WASHINGTON – President Barack Obama used his executive power and a hot-button issue to try to stoke support from a key election-year constituency on Tuesday, as he issued two directives aimed at ensuring federal contractors pay women as much as men for equal work.
Surrounding himself with female supporters at the White House, Obama signed an executive order prohibiting contractors from retaliating against employees who talk about how much money they make. Advocates say secrecy about salaries is a major contributor to the gap in average pay between male and female workers in the United States, which the White House says leaves women making 77 cents for every dollar earned by men.
The president also ordered contractors to report data to the government showing the compensation they provide their employees by sex and race.
Democrats have long tried and failed to pass legislation imposing similar restrictions and rules on most employers, and they are picking up the effort again this week in a push tied to Equal Pay Day. The proposed Paycheck Fairness Act is expected to get its third vote in the Senate today, although it is not expected to overcome Republican opposition.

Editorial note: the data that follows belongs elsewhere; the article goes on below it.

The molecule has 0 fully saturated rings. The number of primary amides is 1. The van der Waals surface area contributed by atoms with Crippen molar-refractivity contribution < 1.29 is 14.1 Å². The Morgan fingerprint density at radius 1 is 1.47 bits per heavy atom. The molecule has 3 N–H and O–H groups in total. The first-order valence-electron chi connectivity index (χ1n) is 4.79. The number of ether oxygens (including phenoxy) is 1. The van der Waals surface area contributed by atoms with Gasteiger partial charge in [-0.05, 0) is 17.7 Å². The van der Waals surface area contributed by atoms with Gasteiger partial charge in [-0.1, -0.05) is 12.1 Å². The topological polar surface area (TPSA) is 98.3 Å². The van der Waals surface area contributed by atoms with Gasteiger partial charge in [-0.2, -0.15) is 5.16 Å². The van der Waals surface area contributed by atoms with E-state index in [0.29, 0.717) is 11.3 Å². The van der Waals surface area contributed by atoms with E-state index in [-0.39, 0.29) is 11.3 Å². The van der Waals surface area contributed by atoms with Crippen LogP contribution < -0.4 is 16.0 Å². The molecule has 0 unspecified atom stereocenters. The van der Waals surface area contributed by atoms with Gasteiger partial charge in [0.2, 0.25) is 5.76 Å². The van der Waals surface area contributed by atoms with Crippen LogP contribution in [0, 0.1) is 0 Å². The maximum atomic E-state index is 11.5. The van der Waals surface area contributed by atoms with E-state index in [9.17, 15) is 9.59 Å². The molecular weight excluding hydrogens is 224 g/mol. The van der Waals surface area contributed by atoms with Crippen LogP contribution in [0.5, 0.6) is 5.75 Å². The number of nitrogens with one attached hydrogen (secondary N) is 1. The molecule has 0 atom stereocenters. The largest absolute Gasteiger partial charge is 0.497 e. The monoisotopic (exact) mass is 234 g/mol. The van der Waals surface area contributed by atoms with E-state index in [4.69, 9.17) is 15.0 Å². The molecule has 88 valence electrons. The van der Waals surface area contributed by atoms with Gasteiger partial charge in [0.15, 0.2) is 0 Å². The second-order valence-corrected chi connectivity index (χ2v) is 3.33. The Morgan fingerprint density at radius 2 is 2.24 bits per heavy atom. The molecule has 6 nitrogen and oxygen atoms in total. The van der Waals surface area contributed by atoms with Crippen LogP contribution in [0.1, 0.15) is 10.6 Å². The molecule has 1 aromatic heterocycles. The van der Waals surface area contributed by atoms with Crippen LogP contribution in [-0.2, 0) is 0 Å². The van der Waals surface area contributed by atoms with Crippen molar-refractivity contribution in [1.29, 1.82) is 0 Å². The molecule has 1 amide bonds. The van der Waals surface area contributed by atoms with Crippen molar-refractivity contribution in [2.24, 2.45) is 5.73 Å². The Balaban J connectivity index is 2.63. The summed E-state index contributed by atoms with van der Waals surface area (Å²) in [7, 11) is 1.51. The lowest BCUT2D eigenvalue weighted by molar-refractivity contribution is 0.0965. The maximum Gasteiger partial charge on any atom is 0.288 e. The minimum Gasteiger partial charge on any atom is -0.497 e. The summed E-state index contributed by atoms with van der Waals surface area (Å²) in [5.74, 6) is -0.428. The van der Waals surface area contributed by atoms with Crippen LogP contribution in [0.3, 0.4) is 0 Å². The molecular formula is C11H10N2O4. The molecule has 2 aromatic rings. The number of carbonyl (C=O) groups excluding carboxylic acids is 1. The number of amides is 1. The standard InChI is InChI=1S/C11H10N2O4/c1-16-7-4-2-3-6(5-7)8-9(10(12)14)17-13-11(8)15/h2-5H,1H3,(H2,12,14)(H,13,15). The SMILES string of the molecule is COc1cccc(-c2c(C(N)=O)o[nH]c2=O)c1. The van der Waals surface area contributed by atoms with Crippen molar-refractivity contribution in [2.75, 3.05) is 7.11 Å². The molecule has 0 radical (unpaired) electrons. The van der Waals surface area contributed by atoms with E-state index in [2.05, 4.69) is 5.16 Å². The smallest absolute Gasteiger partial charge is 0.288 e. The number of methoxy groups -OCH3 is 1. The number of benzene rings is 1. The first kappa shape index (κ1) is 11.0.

Still, Democrats see the legislation as an effective tool to rally women, particularly middle- and low-income working women, whose votes they’ll need to retain a majority in the Senate in November. Democrats typically win a majority of female voters in general elections, but are trying to avoid a repeat of the 2010 midterm “shellacking” that saw many of those voters either stay home or shift parties.
As he signed the executive actions Tuesday, Obama returned to the economic-fairness message he honed when he won over female voters in his own re-election two years ago.
“I don’t know why you would resist the idea that women should be paid the same as men, and then deny that that’s not always happening out there,” the president said. “If Republicans in Congress want to prove me wrong, if they want to show that they in fact do care about women being paid the same as men, then show me. They can start tomorrow. They can join us in this, the 21st century.”
Republicans noted that gender discrimination in the workplace is already illegal, and they argue that putting additional rules on employers will limit women’s choices in the workplace and burden employers. They turned to female lawmakers to make the case on Tuesday.
“Let’s focus on those policies that are actually going to move forward on a jobs plan that will create a higher paycheck, more opportunities and that opportunity for a better life, which we all want,” said Rep. Cathy McMorris Rodgers, R-Wash. “Two out of three small businesses right now are being started by women. So women understand the direct impact of the policies and the impact that they have on them.”